Don’t get me wrong – we need to suppress symptoms for our animals, we must be humane. But we must not consider that kind of relief as a cure… it is not. The underlying cause of the problem still exists.

A big old Stew of antibiotics, pain killers, steroids and/or vaccines are cooked up to “attack” a problem. For horses, a Veterinary farm call isn’t cheap, so many procedures are stacked to get the most stuff done for the money…

And the result of this desired outcome of money saved can often develop into much more work to do detoxing the affects of the original medications, even the risk of the horse’s life. “Seven way” and “Nine way” vaccine combinations given at the same time as a dewormer and sedation for dental work… ulcer meds, Cushings meds, tranquilizers for procedures (even for training), injections into joints, chemicals to suppress estrus, the list of possibilities for animals is astonishing. For humans, it’s mind boggling – just watch television – ads for a drug running 10 times as long as an ad for tires (and costing 10 times as much); listing side effects as young families smile and laugh and eat elegant food in a posh house… Then the ads begin from lawyers with class action lawsuits against the drug companies for all the deaths and trauma inflicted. All mixed up in an unhealthy stew.

Decades ago I taught classes at our University about healing horses and healing dogs through Nature. Holistic modalities and the different embodiments of our animals were my focus. I had people constantly asking how I determined which modality to use for an illness or injury – I needed to find a good way to describe my processes and I started calling it “Life Wave Integration”: honoring the Physical, Emotional, Mental and Spirit bodies of our animals. I wrote a book (now out of print), published before the Amazon way, that described this balancing process. It was called “The Well-Being of Pets & Companions”.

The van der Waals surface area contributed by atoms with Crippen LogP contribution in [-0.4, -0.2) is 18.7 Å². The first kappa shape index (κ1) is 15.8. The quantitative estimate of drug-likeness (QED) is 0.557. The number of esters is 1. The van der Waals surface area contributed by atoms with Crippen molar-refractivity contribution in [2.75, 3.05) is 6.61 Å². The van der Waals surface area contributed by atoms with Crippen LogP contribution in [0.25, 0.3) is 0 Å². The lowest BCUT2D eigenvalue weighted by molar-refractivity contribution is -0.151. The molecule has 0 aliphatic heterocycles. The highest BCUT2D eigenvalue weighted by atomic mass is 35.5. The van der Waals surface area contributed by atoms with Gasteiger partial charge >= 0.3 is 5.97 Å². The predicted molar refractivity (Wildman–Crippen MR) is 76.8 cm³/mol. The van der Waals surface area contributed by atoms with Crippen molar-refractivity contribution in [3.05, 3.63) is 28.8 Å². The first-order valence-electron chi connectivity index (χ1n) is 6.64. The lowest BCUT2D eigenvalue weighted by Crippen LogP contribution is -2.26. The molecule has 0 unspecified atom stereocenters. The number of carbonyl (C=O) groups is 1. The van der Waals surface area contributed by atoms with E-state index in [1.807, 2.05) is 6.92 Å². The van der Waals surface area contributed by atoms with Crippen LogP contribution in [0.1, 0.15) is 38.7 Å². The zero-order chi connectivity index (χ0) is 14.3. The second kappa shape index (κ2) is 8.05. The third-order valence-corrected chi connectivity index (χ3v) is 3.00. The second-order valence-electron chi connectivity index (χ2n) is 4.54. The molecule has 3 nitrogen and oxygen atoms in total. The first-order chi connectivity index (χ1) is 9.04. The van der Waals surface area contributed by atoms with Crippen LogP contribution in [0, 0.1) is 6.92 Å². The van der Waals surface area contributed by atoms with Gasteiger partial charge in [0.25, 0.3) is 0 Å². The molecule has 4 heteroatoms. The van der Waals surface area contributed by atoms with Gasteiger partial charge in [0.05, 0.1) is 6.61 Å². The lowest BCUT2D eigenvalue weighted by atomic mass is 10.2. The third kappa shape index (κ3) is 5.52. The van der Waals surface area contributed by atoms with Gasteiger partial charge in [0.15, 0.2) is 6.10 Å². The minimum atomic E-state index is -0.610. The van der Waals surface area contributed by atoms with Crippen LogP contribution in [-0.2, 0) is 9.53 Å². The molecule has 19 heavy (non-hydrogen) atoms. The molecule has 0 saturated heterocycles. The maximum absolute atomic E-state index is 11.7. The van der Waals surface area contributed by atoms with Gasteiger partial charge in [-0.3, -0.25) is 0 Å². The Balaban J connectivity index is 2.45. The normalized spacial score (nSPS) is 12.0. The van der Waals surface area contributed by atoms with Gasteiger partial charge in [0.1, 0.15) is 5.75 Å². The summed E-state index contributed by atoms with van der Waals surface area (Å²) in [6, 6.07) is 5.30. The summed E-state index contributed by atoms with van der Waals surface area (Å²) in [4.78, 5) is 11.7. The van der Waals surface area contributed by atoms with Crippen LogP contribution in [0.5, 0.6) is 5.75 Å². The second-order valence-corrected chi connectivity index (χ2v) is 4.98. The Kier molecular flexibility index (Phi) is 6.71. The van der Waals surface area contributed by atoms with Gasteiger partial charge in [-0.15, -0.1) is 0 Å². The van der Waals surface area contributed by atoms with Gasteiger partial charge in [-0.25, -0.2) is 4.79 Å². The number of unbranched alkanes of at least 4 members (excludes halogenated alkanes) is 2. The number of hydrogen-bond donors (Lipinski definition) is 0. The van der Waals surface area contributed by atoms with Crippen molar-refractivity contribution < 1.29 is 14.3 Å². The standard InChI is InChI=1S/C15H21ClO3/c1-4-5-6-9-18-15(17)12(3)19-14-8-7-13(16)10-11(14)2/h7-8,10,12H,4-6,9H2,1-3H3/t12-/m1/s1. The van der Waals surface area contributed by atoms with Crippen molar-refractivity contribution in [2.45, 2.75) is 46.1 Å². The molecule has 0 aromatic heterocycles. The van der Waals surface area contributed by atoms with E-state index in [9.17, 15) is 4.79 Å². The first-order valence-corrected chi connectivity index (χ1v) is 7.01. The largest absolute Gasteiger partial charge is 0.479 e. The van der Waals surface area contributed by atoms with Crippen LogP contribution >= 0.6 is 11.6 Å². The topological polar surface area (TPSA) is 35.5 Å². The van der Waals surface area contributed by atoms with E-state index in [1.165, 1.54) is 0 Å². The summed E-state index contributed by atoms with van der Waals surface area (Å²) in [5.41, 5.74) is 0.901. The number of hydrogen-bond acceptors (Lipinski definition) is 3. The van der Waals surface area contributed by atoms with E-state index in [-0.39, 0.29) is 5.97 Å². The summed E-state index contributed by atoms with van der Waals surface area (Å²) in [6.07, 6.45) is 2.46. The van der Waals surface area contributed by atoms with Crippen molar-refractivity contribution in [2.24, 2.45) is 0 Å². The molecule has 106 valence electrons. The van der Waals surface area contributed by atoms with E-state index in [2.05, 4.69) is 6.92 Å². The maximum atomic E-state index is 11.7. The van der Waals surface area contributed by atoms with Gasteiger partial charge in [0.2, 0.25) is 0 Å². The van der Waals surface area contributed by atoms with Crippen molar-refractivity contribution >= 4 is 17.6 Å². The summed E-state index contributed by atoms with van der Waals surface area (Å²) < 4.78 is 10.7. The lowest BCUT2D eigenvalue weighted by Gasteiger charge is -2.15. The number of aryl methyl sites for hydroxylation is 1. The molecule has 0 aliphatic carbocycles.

In my system, we used herbs and nutrition for the physical body; flower essences for the emotional body; essential oils for the mental body and stones/crystals for the spirit.

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We, then and now, rely upon simple things – Colloidal Silver to kill pathogens; minerals to support bones and muscle and hooves; Homeopathics to realign the bodies… nutrition as medicine and making that as simple and clean as possible.

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I would never tell someone to stop medications, ignore their Veterinarian, change their priorities. If one stops using allopathy, there must be a different plan to follow. You cannot just say, “I’ll never vaccinate again” without being aware of the need for and the methods to strengthen the immune system. Nature provides the methods… the baby’s first “milk” of colostrum gives the antibodies for his protection. Nature knows. The plants a horse instinctively seeks out and eats as a browser will have system boosting properties.